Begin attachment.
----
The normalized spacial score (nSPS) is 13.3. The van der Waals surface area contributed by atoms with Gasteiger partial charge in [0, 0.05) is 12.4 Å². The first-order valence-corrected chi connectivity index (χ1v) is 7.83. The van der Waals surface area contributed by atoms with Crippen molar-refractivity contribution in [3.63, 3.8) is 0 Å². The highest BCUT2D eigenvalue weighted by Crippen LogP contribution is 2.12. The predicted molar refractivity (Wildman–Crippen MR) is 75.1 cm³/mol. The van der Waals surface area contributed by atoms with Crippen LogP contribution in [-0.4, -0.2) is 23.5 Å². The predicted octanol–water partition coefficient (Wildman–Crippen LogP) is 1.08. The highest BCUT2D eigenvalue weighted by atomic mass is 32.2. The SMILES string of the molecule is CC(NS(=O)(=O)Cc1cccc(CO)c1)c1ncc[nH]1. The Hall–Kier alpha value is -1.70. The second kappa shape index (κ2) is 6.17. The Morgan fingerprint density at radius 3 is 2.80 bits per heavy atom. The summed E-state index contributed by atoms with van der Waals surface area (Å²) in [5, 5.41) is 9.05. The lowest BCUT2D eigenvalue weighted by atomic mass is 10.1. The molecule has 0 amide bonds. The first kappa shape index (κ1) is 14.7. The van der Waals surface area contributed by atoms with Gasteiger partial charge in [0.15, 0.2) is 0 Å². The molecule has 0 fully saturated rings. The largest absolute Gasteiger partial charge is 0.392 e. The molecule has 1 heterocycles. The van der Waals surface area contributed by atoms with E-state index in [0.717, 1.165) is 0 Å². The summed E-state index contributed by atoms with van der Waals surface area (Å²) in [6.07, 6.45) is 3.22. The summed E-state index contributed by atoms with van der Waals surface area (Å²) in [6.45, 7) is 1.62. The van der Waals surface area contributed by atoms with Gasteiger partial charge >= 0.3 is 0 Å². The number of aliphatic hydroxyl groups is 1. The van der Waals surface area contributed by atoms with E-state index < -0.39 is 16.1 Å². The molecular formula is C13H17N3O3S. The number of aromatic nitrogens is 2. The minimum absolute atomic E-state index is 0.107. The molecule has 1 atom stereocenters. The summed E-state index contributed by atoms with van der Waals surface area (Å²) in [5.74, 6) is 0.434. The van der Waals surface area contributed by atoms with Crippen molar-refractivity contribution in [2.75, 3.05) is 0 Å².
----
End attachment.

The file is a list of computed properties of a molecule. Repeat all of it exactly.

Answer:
The normalized spacial score (nSPS) is 13.3. The van der Waals surface area contributed by atoms with Gasteiger partial charge in [0, 0.05) is 12.4 Å². The first-order valence-corrected chi connectivity index (χ1v) is 7.83. The van der Waals surface area contributed by atoms with Crippen molar-refractivity contribution in [3.63, 3.8) is 0 Å². The highest BCUT2D eigenvalue weighted by Crippen LogP contribution is 2.12. The predicted molar refractivity (Wildman–Crippen MR) is 75.1 cm³/mol. The van der Waals surface area contributed by atoms with Crippen LogP contribution in [-0.4, -0.2) is 23.5 Å². The predicted octanol–water partition coefficient (Wildman–Crippen LogP) is 1.08. The highest BCUT2D eigenvalue weighted by atomic mass is 32.2. The SMILES string of the molecule is CC(NS(=O)(=O)Cc1cccc(CO)c1)c1ncc[nH]1. The Hall–Kier alpha value is -1.70. The second kappa shape index (κ2) is 6.17. The Morgan fingerprint density at radius 3 is 2.80 bits per heavy atom. The summed E-state index contributed by atoms with van der Waals surface area (Å²) in [5, 5.41) is 9.05. The lowest BCUT2D eigenvalue weighted by atomic mass is 10.1. The molecule has 0 amide bonds. The first kappa shape index (κ1) is 14.7. The van der Waals surface area contributed by atoms with Gasteiger partial charge in [0.15, 0.2) is 0 Å². The molecule has 0 fully saturated rings. The largest absolute Gasteiger partial charge is 0.392 e. The molecule has 1 heterocycles. The van der Waals surface area contributed by atoms with E-state index in [0.717, 1.165) is 0 Å². The summed E-state index contributed by atoms with van der Waals surface area (Å²) in [6.07, 6.45) is 3.22. The summed E-state index contributed by atoms with van der Waals surface area (Å²) in [6.45, 7) is 1.62. The van der Waals surface area contributed by atoms with Gasteiger partial charge >= 0.3 is 0 Å². The number of aliphatic hydroxyl groups is 1. The van der Waals surface area contributed by atoms with E-state index < -0.39 is 16.1 Å². The molecular formula is C13H17N3O3S. The number of aromatic nitrogens is 2. The minimum absolute atomic E-state index is 0.107. The molecule has 1 atom stereocenters. The summed E-state index contributed by atoms with van der Waals surface area (Å²) in [5.74, 6) is 0.434. The van der Waals surface area contributed by atoms with Crippen molar-refractivity contribution in [2.75, 3.05) is 0 Å².